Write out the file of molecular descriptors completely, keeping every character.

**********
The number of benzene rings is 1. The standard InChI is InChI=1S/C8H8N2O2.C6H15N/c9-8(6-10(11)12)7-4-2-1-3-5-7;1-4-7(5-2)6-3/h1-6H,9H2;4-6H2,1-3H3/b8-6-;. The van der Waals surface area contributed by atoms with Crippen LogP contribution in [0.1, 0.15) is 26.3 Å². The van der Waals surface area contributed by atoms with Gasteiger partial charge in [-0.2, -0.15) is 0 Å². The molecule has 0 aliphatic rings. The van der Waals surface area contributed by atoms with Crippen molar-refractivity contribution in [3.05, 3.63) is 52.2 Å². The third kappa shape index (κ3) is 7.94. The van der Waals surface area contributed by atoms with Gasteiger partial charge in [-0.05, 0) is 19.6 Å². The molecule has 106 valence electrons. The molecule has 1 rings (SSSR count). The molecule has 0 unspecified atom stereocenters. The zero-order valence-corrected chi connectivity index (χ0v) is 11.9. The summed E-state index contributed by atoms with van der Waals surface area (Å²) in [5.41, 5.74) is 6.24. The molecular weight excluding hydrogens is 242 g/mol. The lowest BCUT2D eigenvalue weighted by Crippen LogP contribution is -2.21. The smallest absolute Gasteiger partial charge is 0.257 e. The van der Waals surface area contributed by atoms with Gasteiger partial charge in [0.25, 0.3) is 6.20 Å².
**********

The number of benzene rings is 1. The standard InChI is InChI=1S/C8H8N2O2.C6H15N/c9-8(6-10(11)12)7-4-2-1-3-5-7;1-4-7(5-2)6-3/h1-6H,9H2;4-6H2,1-3H3/b8-6-;. The van der Waals surface area contributed by atoms with Crippen LogP contribution in [0.1, 0.15) is 26.3 Å². The van der Waals surface area contributed by atoms with Gasteiger partial charge in [-0.2, -0.15) is 0 Å². The molecule has 0 aliphatic rings. The van der Waals surface area contributed by atoms with Crippen molar-refractivity contribution in [3.05, 3.63) is 52.2 Å². The third kappa shape index (κ3) is 7.94. The van der Waals surface area contributed by atoms with Gasteiger partial charge in [-0.05, 0) is 19.6 Å². The molecule has 106 valence electrons. The molecule has 1 rings (SSSR count). The molecule has 0 unspecified atom stereocenters. The zero-order valence-corrected chi connectivity index (χ0v) is 11.9. The summed E-state index contributed by atoms with van der Waals surface area (Å²) in [5.41, 5.74) is 6.24. The molecular weight excluding hydrogens is 242 g/mol. The lowest BCUT2D eigenvalue weighted by Crippen LogP contribution is -2.21. The smallest absolute Gasteiger partial charge is 0.257 e. The van der Waals surface area contributed by atoms with Gasteiger partial charge in [0.25, 0.3) is 6.20 Å².